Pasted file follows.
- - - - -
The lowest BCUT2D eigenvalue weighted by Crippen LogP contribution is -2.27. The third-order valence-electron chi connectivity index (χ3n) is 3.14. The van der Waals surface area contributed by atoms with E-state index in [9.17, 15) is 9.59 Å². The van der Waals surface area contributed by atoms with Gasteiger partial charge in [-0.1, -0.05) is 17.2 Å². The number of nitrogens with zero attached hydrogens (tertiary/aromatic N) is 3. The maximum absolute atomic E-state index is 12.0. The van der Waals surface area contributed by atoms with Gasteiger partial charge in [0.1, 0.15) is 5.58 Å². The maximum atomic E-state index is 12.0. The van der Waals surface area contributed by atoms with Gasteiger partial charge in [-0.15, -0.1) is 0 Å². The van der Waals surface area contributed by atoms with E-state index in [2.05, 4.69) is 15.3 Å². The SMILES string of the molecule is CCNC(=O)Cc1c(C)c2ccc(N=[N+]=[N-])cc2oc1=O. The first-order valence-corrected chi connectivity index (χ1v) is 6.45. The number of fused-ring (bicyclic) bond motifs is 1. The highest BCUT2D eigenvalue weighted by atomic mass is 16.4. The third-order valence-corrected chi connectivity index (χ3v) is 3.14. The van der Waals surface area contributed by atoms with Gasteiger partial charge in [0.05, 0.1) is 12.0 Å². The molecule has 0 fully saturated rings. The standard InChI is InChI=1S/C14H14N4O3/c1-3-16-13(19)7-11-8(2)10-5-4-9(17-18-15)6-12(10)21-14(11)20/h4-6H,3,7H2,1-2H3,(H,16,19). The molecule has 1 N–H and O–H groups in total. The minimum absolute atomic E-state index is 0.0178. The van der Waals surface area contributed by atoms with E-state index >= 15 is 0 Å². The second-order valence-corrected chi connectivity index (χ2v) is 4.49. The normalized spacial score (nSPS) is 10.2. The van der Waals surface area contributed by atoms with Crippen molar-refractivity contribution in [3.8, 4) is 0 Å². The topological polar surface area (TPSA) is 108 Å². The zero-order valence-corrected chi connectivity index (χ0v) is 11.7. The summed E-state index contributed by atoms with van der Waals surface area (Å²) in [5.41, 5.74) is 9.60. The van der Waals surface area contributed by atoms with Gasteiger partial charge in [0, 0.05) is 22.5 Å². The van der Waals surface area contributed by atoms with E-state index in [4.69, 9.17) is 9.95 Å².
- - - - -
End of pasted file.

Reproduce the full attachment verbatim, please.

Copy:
The lowest BCUT2D eigenvalue weighted by Crippen LogP contribution is -2.27. The third-order valence-electron chi connectivity index (χ3n) is 3.14. The van der Waals surface area contributed by atoms with E-state index in [9.17, 15) is 9.59 Å². The van der Waals surface area contributed by atoms with Gasteiger partial charge in [-0.1, -0.05) is 17.2 Å². The number of nitrogens with zero attached hydrogens (tertiary/aromatic N) is 3. The maximum absolute atomic E-state index is 12.0. The van der Waals surface area contributed by atoms with Gasteiger partial charge in [0.1, 0.15) is 5.58 Å². The maximum atomic E-state index is 12.0. The van der Waals surface area contributed by atoms with Gasteiger partial charge in [-0.15, -0.1) is 0 Å². The van der Waals surface area contributed by atoms with E-state index in [2.05, 4.69) is 15.3 Å². The SMILES string of the molecule is CCNC(=O)Cc1c(C)c2ccc(N=[N+]=[N-])cc2oc1=O. The first-order valence-corrected chi connectivity index (χ1v) is 6.45. The number of fused-ring (bicyclic) bond motifs is 1. The highest BCUT2D eigenvalue weighted by atomic mass is 16.4. The third-order valence-corrected chi connectivity index (χ3v) is 3.14. The van der Waals surface area contributed by atoms with Gasteiger partial charge in [0.05, 0.1) is 12.0 Å². The molecule has 0 fully saturated rings. The standard InChI is InChI=1S/C14H14N4O3/c1-3-16-13(19)7-11-8(2)10-5-4-9(17-18-15)6-12(10)21-14(11)20/h4-6H,3,7H2,1-2H3,(H,16,19). The molecule has 1 N–H and O–H groups in total. The minimum absolute atomic E-state index is 0.0178. The van der Waals surface area contributed by atoms with E-state index >= 15 is 0 Å². The second-order valence-corrected chi connectivity index (χ2v) is 4.49. The normalized spacial score (nSPS) is 10.2. The van der Waals surface area contributed by atoms with Crippen molar-refractivity contribution in [3.8, 4) is 0 Å². The topological polar surface area (TPSA) is 108 Å². The zero-order valence-corrected chi connectivity index (χ0v) is 11.7. The summed E-state index contributed by atoms with van der Waals surface area (Å²) in [5.41, 5.74) is 9.60. The van der Waals surface area contributed by atoms with Gasteiger partial charge in [0, 0.05) is 22.5 Å². The van der Waals surface area contributed by atoms with E-state index in [4.69, 9.17) is 9.95 Å².